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10 Warmup Exercises Every Jazz Musician Should Know


Level up your practice routine with these 10 jazz warmup exercises.


For Chad LB, one of the biggest questions he gets during a masterclass is “what do you do for warmup exercises?”


There’s an infinite number of possibilities for warmups, but you want to have a balance of challenge and fluency to help with your playing and dexterity.


Here are Chad’s 10 favorite warmup exercises to get you ready for anything!


But before you get started, you’re going to want to check out the PDFs for this lesson. They take you through each exercise in all 12 keys. Plus, be sure to check out our video here, where Chad takes you through the exercises on keyboard and tenor saxophone.


We’ve heard plenty of positive feedback from musicians playing through these warmups with saxophone, piano, guitar and more. Try incorporating them into your practice routine—you’ll be amazed at how it transforms your playing in a short amount of time!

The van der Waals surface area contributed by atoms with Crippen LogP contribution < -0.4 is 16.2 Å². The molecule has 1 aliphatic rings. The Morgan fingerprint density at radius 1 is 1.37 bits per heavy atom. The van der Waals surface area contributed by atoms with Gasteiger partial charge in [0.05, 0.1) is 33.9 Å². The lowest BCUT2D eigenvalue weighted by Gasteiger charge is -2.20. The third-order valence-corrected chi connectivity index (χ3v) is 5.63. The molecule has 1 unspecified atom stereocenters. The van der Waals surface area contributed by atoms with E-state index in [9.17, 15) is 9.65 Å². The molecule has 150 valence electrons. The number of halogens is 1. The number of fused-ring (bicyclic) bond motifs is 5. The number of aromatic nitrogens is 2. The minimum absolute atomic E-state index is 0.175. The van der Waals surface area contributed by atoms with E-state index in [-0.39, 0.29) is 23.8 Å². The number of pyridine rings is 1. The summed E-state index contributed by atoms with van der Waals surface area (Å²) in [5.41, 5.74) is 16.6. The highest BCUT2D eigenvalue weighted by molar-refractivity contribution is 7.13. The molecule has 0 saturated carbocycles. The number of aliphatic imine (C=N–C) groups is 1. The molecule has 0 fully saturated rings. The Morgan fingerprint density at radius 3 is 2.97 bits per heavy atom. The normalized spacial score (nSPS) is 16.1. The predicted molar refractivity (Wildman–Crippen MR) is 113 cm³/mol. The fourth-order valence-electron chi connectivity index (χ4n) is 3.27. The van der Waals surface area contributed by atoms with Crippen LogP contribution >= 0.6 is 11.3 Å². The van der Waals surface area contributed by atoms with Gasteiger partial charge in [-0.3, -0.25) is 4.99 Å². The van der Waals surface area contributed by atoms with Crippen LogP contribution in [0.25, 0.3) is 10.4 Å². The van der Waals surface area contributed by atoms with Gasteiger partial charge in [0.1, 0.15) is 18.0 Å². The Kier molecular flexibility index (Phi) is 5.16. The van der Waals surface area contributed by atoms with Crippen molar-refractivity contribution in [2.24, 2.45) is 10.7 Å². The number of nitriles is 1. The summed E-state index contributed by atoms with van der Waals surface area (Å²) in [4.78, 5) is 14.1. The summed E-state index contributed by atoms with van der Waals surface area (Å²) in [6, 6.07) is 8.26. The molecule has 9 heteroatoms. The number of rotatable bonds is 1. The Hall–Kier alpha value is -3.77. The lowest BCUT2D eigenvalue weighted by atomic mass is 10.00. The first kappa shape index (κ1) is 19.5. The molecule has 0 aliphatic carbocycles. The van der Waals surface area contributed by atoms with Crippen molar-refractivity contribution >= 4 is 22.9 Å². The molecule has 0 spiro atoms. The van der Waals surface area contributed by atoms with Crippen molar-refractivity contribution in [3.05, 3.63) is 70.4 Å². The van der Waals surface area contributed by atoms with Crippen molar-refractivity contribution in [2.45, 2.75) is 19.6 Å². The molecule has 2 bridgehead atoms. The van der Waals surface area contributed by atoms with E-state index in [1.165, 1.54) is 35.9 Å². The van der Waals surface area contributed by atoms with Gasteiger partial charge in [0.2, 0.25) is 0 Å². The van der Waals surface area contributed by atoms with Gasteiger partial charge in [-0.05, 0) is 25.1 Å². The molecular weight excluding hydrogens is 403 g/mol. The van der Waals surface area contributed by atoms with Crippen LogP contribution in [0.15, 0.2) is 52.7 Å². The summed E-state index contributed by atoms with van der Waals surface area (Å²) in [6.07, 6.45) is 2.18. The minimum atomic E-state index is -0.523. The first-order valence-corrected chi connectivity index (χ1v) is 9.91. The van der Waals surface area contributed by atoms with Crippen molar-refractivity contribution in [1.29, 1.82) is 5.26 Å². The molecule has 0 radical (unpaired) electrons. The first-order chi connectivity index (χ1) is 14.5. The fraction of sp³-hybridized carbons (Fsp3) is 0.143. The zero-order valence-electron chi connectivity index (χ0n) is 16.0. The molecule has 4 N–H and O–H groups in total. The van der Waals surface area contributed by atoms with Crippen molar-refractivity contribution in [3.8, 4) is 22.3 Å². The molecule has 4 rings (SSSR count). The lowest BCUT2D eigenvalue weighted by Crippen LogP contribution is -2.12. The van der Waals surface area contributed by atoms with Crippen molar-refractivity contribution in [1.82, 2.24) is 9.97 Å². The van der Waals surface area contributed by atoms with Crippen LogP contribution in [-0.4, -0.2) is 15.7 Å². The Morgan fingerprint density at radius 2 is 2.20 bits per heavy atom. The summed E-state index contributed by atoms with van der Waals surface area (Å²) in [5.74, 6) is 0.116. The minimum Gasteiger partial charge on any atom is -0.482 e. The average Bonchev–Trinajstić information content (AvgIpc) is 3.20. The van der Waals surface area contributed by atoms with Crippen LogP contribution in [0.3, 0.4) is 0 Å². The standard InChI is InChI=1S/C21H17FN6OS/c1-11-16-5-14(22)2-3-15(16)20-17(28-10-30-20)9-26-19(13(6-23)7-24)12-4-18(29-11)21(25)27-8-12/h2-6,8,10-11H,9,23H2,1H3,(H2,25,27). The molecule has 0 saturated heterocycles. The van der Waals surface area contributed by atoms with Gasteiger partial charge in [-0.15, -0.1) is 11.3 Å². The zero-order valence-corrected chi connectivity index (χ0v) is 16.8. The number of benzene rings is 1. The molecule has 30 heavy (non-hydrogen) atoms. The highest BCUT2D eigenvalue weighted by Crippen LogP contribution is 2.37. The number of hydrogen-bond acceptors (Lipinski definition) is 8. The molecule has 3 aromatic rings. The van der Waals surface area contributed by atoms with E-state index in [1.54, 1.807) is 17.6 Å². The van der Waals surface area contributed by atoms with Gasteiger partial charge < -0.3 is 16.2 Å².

Contents



Exercise 1: Major Scale Mode/Diatonic Exercise 1

1 - 2 - 3 - 4 - 5 - 4 - 3 - 1


This first exercise is a useful major scale exercise. Your scales are super important, but it’s not enough to learn the scales up and down and say “voilà.” To get the full colors and possibilities of the scales, you need to be able to play different shapes and use them in more creative ways.


For this exercise, we’ll start in C. We’ll step up to the fifth, step back down to the third, then skip to the root.


We’ll do this up the scale from each scale degree, like so:


C D E F G F E C

D E F G A G F D

E F G A B A G E

F G A B C B A F

G A B C D C B G

A B C D E D C A

B C D E F E D B


When we descend, we’re not going to go as high—just up to the 4, then back down to the root. We’ll then skip down to the 6 and restart the shape on the 7. So you’re going to go 1 - 2 - 3 - 4 - 3 - 2 - 1, skip down to 6, start on 7 and repeat the pattern.


For example:

C D E F E D C A

B C D E D C B G


Remember, we have all of this written out in the PDF for you to follow along!


So why do we change the pattern for the descending? Really, it helps with voice leading and keeping the line smooth! Plus, it helps mix up the shape a bit for some extra challenge.